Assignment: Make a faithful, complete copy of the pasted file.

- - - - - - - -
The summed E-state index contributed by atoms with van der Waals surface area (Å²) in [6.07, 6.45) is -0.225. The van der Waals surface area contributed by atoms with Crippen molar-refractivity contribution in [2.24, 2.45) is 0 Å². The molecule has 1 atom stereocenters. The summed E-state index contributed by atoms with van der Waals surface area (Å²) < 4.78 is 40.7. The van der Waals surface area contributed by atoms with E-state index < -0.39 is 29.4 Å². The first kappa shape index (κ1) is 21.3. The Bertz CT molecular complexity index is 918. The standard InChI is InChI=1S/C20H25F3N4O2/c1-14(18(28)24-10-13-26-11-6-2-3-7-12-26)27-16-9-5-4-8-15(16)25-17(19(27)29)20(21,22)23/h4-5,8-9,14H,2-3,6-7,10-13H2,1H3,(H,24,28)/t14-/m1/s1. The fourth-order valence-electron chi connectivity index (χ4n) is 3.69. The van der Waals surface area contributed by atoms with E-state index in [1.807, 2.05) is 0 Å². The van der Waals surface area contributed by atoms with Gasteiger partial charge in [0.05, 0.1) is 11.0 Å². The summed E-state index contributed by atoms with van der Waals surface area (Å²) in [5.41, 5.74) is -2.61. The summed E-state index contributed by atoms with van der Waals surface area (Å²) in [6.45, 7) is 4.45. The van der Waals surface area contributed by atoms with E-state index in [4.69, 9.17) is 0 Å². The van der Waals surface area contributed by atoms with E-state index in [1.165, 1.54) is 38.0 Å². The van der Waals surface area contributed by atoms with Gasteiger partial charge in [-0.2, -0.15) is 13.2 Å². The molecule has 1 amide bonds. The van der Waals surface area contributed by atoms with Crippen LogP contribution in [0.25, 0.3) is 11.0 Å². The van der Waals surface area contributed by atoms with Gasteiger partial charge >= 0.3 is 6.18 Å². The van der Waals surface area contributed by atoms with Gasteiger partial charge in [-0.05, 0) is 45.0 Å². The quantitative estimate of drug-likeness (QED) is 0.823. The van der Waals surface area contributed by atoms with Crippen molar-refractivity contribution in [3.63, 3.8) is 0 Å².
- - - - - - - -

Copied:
The summed E-state index contributed by atoms with van der Waals surface area (Å²) in [6.07, 6.45) is -0.225. The van der Waals surface area contributed by atoms with Crippen molar-refractivity contribution in [2.24, 2.45) is 0 Å². The molecule has 1 atom stereocenters. The summed E-state index contributed by atoms with van der Waals surface area (Å²) < 4.78 is 40.7. The van der Waals surface area contributed by atoms with E-state index < -0.39 is 29.4 Å². The first kappa shape index (κ1) is 21.3. The Bertz CT molecular complexity index is 918. The standard InChI is InChI=1S/C20H25F3N4O2/c1-14(18(28)24-10-13-26-11-6-2-3-7-12-26)27-16-9-5-4-8-15(16)25-17(19(27)29)20(21,22)23/h4-5,8-9,14H,2-3,6-7,10-13H2,1H3,(H,24,28)/t14-/m1/s1. The fourth-order valence-electron chi connectivity index (χ4n) is 3.69. The van der Waals surface area contributed by atoms with E-state index in [1.807, 2.05) is 0 Å². The van der Waals surface area contributed by atoms with Gasteiger partial charge in [0.05, 0.1) is 11.0 Å². The summed E-state index contributed by atoms with van der Waals surface area (Å²) in [5.41, 5.74) is -2.61. The summed E-state index contributed by atoms with van der Waals surface area (Å²) in [6.45, 7) is 4.45. The van der Waals surface area contributed by atoms with E-state index in [4.69, 9.17) is 0 Å². The van der Waals surface area contributed by atoms with E-state index in [1.165, 1.54) is 38.0 Å². The van der Waals surface area contributed by atoms with Gasteiger partial charge in [-0.2, -0.15) is 13.2 Å². The molecule has 1 amide bonds. The van der Waals surface area contributed by atoms with Crippen LogP contribution in [0.25, 0.3) is 11.0 Å². The van der Waals surface area contributed by atoms with Gasteiger partial charge >= 0.3 is 6.18 Å². The van der Waals surface area contributed by atoms with Gasteiger partial charge in [-0.05, 0) is 45.0 Å². The quantitative estimate of drug-likeness (QED) is 0.823. The van der Waals surface area contributed by atoms with Crippen molar-refractivity contribution in [3.63, 3.8) is 0 Å².